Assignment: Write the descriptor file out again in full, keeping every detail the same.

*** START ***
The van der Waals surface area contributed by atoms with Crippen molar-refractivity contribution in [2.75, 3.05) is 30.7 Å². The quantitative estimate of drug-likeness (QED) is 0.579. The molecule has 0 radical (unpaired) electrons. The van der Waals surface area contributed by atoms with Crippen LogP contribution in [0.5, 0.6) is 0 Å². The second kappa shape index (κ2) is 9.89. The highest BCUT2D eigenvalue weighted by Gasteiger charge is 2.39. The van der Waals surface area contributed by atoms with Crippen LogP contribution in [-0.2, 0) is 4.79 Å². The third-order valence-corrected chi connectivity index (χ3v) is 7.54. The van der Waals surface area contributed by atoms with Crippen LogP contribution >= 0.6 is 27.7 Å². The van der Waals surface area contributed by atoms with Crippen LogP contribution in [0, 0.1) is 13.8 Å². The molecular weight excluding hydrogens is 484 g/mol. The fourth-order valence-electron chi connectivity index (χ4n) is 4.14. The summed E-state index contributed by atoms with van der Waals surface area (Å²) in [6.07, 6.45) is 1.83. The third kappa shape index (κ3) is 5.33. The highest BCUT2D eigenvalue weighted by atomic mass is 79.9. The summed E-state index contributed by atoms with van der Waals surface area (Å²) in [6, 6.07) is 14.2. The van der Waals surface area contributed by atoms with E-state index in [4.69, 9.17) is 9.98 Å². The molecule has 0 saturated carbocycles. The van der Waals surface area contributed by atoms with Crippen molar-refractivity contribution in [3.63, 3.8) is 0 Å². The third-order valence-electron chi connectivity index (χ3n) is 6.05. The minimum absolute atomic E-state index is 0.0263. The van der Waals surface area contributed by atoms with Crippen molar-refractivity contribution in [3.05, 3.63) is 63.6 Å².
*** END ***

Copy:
The van der Waals surface area contributed by atoms with Crippen molar-refractivity contribution in [2.75, 3.05) is 30.7 Å². The quantitative estimate of drug-likeness (QED) is 0.579. The molecule has 0 radical (unpaired) electrons. The van der Waals surface area contributed by atoms with Crippen LogP contribution in [0.5, 0.6) is 0 Å². The second kappa shape index (κ2) is 9.89. The highest BCUT2D eigenvalue weighted by Gasteiger charge is 2.39. The van der Waals surface area contributed by atoms with Crippen LogP contribution in [-0.2, 0) is 4.79 Å². The third-order valence-corrected chi connectivity index (χ3v) is 7.54. The van der Waals surface area contributed by atoms with Crippen LogP contribution >= 0.6 is 27.7 Å². The van der Waals surface area contributed by atoms with Crippen LogP contribution in [0, 0.1) is 13.8 Å². The molecular weight excluding hydrogens is 484 g/mol. The fourth-order valence-electron chi connectivity index (χ4n) is 4.14. The summed E-state index contributed by atoms with van der Waals surface area (Å²) in [6.07, 6.45) is 1.83. The third kappa shape index (κ3) is 5.33. The highest BCUT2D eigenvalue weighted by atomic mass is 79.9. The summed E-state index contributed by atoms with van der Waals surface area (Å²) in [6, 6.07) is 14.2. The van der Waals surface area contributed by atoms with E-state index in [4.69, 9.17) is 9.98 Å². The molecule has 0 saturated carbocycles. The van der Waals surface area contributed by atoms with Crippen molar-refractivity contribution in [3.63, 3.8) is 0 Å². The third-order valence-electron chi connectivity index (χ3n) is 6.05. The minimum absolute atomic E-state index is 0.0263. The van der Waals surface area contributed by atoms with Crippen molar-refractivity contribution in [3.05, 3.63) is 63.6 Å².